Anak Krakatau before its 2018 eruption.

AI-Collected Data on Volcano Behavior Explodes as Threats Increase

Forty years ago this week, Mount Saint Helens erupted and sent ash all the way around the planet and killed 57 people in that nearby area of Washington State. Now apps keep track of volcanic eruptions and earthquakes, showing a recent uptick of these events in the past few years.

A story on by Jane Palmer explains how AI is being used to monitor volcanos worldwide. She starts with the eruption of Anak Krakatau in 2018 and the tsunami it generated that killed 450 people on nearby coasts of Java and Sumatra. Although nobody foresaw that disaster, a 2019 study found that satellite and ground-based instruments had picked up precursory signals that could help forecast similar events in the future at Anak Krakatau and other peaks.

The unexpected collapse at Anak Krakatau shows some of the challenges for researchers have in monitoring thousands of potentially dangerous volcanoes around the world. But advances in the field, such as AI algorithms to review the data being collected, may lead to better forecasting of eruptions.

The Mt. St. Helens eruption was actually the beginning of the era of tracking volcano data closely. Scientists had flocked to the mountain in the months before the blast and had carefully tracked its behavior, including frequent earthquakes, gases fuming from its crater, as well as an ominous bulge in its northern area.

“It was the first really significant eruption that was captured by modern-day scientific instrumentation,” says Seth Moran, scientist-in-charge at the US Geological Survey (USGS) Cascades Volcano Observatory in Vancouver, Washington. “And so, in a lot of ways, it’s become a benchmark for the ways that people go about looking at volcanoes around the world.”

Palmer’s article goes deep into describing volcanos that have erupted around the world, from Stromboli and Etna in Italy to a 2010 eruption in Iceland.

The researchers’ original motivation for developing the system was to find a way to detect eruptions at unmonitored volcanoes because even remote blasts can have far-reaching impacts. The eruption of Eyjafjallajökull in Iceland in 2010 created an ash plume that disrupted air traffic across Europe for weeks.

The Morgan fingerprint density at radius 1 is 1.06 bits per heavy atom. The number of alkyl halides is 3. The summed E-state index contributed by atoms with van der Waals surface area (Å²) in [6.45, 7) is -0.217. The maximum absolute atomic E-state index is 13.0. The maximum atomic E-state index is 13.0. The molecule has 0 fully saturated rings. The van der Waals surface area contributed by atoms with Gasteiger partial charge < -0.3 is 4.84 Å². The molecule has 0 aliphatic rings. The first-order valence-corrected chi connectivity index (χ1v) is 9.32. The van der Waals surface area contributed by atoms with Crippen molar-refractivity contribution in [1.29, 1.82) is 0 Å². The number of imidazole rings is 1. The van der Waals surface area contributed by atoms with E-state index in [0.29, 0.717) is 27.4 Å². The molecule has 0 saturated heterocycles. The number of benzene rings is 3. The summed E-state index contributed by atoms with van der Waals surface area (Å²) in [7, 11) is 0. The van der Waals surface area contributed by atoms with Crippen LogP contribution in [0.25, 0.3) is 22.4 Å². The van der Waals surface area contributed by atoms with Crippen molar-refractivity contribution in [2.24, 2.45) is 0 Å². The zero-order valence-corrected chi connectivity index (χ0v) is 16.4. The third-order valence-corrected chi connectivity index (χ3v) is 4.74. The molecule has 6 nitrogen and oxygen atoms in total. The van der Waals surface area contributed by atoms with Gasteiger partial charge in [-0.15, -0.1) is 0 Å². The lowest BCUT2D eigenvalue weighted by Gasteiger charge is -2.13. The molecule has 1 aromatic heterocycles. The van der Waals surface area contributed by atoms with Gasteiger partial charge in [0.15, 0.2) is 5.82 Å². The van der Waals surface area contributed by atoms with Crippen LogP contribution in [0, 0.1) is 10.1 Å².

“As volcanologists, we always used to say that we were data poor,” says Michael Poland, scientist-in-charge at the USGS Yellowstone Volcano Observatory in Vancouver, Washington. “But now the satellite data really expand our ability to see what volcanoes are doing.”

Researchers have combined radar data with satellite observations that record temperature and sulfur dioxide emissions to capture a full snapshot of what happens before and during eruptions. A study of the 47 most active volcanoes in South America, which used 17 years of satellite data, showed that changes in at least one variable, and sometimes in all three, precede an eruption.

To better use the data, researchers created a volcano-monitoring platform called MOUNTS (monitoring unrest from space), using data from Sentinel satellites and ground-based earthquake information that monitor 17 volcanoes, including Anak Krakatau.

As they started on the project, however, the researchers faced a new and unusual problem — too much data. The satellites provide torrents of readings, more than researchers can analyze using conventional methods.

In response to this challenge, researchers have turned to machine-learning techniques, a form of artificial intelligence in which computer algorithms such as neural networks can be trained to pick out patterns in data. Juliet Biggs, a volcanologist at the University of Bristol, UK, and her colleagues have created a neural network that has churned through some 30,000 Sentinel-1 images of more than 900 volcanoes and flagged about 100 images as needing more attention. Of those images, 39 showed real ground distortions5, meaning that the AI system had reduced the workload for the volcanologists by a factor of nearly 10. Now, they are testing their system on some half a million images from more than 1,000 volcanoes.

“You just can’t look at every image,” Poland says. “I see machine learning as having a real impact in filtering through these massive volumes of data.”

The article is rich in facts and interesting ties between how satellites and AI and upgraded the whole science of volcanology.